Dear friends, as I am working in the Seattle Bahá'í Archive currently, I came across this remarkable photo which we subsequently shared with the friends at our recent online Annual Meeting.
The Seattle Bahá'í community has a long history, since 1907, or 115 years to now. This photo was taken midway, in 1963, upon the presentation of the Proclamation of World Peace Day to the Governor of Washington State, Albert D. Rosellini. The four Bahá'í making the presentation: back: Clyde Johnson, founder and director of the Jina'i Singers, Bahá'í choral group of local reknown who performed at the Opening of the Panama Temple; Temple McCormick; Fon Look, thought to be the first Bahá'í of Chinese descent in Seattle. Seated: Melba King, first Inuit Bahá'í in the world, blind from birth, served as secretary of the Seattle Assembly for several years.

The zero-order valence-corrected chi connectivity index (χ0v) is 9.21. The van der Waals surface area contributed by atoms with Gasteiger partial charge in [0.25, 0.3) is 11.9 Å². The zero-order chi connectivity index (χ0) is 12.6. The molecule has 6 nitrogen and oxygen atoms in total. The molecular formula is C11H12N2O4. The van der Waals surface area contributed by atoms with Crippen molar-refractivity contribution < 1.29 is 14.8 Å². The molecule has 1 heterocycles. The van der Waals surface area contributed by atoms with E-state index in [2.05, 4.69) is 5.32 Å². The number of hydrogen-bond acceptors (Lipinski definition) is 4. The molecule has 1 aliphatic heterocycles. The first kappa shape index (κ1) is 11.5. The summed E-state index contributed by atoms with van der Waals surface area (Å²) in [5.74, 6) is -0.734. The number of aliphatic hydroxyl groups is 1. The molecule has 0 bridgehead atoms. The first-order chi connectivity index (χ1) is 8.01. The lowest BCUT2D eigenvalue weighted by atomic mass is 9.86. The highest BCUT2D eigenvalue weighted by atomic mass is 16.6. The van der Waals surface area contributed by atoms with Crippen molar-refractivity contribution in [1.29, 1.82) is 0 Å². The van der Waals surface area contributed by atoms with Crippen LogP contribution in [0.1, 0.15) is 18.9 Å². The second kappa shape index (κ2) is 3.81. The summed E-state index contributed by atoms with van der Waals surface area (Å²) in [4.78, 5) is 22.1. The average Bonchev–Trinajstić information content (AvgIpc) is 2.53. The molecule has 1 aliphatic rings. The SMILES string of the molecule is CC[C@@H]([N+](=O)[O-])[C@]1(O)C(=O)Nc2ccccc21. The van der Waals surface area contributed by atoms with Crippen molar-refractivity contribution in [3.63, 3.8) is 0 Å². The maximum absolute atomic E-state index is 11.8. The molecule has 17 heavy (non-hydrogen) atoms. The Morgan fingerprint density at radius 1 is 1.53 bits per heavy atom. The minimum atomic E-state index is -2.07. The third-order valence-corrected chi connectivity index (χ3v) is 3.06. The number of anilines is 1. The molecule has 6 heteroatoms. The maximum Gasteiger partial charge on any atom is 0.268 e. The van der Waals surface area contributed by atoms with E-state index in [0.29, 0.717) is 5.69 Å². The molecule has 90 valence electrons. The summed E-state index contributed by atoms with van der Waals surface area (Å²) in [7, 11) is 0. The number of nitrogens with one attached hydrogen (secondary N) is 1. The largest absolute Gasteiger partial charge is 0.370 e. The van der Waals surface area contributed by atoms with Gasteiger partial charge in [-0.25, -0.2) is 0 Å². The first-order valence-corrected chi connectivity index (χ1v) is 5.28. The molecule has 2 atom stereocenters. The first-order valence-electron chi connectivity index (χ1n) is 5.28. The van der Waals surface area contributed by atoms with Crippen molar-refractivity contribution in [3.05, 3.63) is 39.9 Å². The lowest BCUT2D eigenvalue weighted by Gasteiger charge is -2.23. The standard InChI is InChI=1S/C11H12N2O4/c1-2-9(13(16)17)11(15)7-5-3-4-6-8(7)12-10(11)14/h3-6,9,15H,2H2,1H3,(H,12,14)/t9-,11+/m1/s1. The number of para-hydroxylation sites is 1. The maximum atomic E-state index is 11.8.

Why did this item go in your archive?
This was put in the archive due to its importance as one of many public presentations to dignitaries at that time.
Why is it important to have an archive for the Bahá'í Community?
The archive is important so that a local people understand the challenges, trials, and triumphs of those who went before them in their own community. Pictures open doors to deeper investigation of the fascinating stories behind them.
To submit a story or item from your archive, i.e. photograph, material, item, etc, write to bahaitreasurersoffice(at)usbnc.org with a photo and answers to the question: Why did this item go in your archive? Why is it important to have an archive for the Bahá’í Community?
To learn more about the National Archive Campaign: Preserving our Spiritual Heritage, read the Bahá’í Fund Bulletin and The American Bahá’í magazine. Keep an eye out for videos, kids’ content, and more!
To contribute to the project, select "US Bahá’í National Archives Renovation Fund" in the Online Contribution System.